According to the European Commission, the most important trend in today’s agro sector will be so-called precision agriculture, also known as smart farming. Based on research conducted by Statista agencies in October 2023, the value of this market will increase from more than six billion in 2021 to about 16 billion in 2027. What does this mean in practice? Better crop planning, more precise application of crop protection products, water and fuel savings, and better planned product distribution. Indeed, climate change, a radical increase in costs in the food supply chain and less access to resources are forcing the rapid digitalisation of agriculture.
The entire agri-sector is talking about smart farming today, as the changes will undoubtedly contribute to increasing the productivity of the agri-sector. In the face of energy challenges, intermittent supply chains from Ukraine, problems with distribution and advising on deliveries, smart farming seems to be a rational solution for the agro sector in Europe, according to experts. Numerous technological solutions for precision farming are already available on the market. These include, for example, sensors, decision support systems (DSS), data collection systems and blockchain. The use of satellite data will make better use of the resources available to the farmer.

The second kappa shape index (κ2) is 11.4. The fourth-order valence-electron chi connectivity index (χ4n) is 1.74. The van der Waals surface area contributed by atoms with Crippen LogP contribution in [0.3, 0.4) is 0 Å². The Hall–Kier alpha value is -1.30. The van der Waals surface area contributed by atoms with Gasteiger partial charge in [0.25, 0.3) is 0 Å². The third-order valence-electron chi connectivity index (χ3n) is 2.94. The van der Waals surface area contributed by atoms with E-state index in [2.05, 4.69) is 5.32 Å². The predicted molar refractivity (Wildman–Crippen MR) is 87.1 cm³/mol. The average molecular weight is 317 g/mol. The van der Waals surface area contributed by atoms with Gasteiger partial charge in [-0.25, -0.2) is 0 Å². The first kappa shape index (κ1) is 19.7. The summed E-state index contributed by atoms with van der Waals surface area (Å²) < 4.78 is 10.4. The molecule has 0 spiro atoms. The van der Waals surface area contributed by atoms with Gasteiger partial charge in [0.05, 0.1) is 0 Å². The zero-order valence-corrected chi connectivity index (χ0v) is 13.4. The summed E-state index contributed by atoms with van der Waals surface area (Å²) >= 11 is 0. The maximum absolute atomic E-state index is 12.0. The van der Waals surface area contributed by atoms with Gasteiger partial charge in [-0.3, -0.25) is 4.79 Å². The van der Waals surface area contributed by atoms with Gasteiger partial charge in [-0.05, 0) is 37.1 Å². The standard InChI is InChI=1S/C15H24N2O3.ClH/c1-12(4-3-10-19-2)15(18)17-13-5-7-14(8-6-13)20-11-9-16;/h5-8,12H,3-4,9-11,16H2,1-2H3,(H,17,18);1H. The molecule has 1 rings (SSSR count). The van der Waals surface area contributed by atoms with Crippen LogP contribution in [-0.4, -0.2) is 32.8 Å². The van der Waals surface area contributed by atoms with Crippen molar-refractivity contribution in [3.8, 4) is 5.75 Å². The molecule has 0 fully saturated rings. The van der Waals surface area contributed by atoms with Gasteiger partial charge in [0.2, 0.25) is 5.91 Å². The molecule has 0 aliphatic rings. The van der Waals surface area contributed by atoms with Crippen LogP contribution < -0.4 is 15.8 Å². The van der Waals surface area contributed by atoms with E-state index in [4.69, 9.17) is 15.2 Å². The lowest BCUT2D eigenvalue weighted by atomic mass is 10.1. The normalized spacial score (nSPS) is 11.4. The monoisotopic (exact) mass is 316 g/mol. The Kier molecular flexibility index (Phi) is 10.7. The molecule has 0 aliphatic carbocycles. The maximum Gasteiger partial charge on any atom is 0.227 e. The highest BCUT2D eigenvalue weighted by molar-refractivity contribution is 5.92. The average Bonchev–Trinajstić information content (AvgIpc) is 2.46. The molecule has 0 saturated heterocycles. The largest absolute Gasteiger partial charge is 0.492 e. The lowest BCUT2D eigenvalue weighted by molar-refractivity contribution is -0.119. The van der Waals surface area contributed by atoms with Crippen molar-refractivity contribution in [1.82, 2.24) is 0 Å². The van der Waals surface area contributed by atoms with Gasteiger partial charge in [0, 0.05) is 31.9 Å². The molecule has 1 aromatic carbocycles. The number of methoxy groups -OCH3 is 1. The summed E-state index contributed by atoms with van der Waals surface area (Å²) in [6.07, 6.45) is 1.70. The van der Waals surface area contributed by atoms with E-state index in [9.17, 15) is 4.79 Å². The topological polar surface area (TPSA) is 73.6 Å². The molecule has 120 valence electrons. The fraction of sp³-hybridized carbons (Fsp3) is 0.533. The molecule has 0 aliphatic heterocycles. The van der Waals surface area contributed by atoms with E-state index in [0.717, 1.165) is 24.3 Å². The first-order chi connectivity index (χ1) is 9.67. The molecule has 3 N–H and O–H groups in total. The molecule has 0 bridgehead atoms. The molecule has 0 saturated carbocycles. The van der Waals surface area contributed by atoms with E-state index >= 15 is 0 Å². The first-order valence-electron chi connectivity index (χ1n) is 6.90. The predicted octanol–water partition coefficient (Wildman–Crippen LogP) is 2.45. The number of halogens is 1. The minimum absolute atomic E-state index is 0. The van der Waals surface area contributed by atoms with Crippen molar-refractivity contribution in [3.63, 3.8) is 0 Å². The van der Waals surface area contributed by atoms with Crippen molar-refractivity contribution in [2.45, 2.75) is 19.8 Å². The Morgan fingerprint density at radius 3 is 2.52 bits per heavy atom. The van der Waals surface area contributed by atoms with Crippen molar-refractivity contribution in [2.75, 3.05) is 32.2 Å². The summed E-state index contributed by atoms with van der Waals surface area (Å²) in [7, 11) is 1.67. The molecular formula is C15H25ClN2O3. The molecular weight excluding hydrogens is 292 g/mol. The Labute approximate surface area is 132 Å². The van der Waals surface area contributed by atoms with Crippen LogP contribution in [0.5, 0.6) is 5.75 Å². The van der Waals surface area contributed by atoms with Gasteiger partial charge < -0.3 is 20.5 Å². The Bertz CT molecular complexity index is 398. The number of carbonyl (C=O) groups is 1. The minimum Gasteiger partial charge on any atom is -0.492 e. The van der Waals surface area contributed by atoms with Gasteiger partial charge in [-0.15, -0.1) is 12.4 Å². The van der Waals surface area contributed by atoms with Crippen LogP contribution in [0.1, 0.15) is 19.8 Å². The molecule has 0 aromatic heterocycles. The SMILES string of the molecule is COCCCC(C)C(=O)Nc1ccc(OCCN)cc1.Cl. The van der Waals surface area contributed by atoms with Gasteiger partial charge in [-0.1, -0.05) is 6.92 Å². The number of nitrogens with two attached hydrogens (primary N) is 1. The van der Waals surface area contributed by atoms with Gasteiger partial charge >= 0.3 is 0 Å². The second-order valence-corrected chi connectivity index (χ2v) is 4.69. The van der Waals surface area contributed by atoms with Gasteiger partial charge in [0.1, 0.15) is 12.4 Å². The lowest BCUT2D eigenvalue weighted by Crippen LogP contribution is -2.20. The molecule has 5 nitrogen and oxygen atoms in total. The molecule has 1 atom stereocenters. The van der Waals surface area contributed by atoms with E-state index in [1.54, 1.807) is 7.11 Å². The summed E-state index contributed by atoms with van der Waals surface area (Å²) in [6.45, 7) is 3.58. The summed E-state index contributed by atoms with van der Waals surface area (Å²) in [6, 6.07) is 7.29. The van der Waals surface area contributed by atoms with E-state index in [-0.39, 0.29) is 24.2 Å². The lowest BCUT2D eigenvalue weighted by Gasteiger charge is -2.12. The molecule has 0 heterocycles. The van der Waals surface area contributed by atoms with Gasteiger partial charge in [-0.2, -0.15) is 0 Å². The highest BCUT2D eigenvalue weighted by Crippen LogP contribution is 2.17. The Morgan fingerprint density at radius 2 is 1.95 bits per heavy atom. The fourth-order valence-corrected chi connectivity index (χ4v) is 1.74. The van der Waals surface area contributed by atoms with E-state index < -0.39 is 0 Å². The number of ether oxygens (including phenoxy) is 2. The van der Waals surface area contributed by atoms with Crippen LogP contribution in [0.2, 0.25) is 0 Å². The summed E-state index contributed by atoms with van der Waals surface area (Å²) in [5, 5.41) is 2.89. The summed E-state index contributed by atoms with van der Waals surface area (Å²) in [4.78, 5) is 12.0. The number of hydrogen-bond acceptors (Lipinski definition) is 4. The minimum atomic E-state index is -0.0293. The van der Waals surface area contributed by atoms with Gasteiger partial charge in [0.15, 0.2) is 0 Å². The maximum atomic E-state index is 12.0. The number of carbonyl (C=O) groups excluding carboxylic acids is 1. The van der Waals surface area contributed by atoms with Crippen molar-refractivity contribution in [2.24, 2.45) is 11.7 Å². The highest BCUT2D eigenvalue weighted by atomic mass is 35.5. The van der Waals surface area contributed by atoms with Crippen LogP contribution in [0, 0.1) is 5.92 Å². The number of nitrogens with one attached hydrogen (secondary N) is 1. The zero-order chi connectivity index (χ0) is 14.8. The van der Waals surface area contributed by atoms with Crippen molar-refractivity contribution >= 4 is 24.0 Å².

In times of uncertainty, innovation and digitalisation are becoming increasingly important in the agri-food sector in order to achieve the Sustainable Development Goals, confirms Beth Crawford, Director of the FAO’s Food and Agriculture Organisation’s Office of Innovation. The environmental data is indeed alarming. According to information revealed by the recent World Economic Forum, agriculture is a 23% source of greenhouse gas emissions and consumes 92% of the world’s freshwater resources.
Forum experts pointed to the world’s growing food challenges: by 2050, 2 billion more people will need to be fed than before. As panellists at the Forum commented, agriculture needs to become more productive, but at the same time sustainable. It is the rapid digitalisation that favours this. – Today, a farmer cannot just cultivate the soil. He has to look at his farm more broadly, combining modern technologies and precision farming, but also – and this is very important – exchanging his experiences, said Artur Szymczak, head of Kuhn Maszyny Rolnicze, during the Polish National Challenges in Agriculture 2023 conference.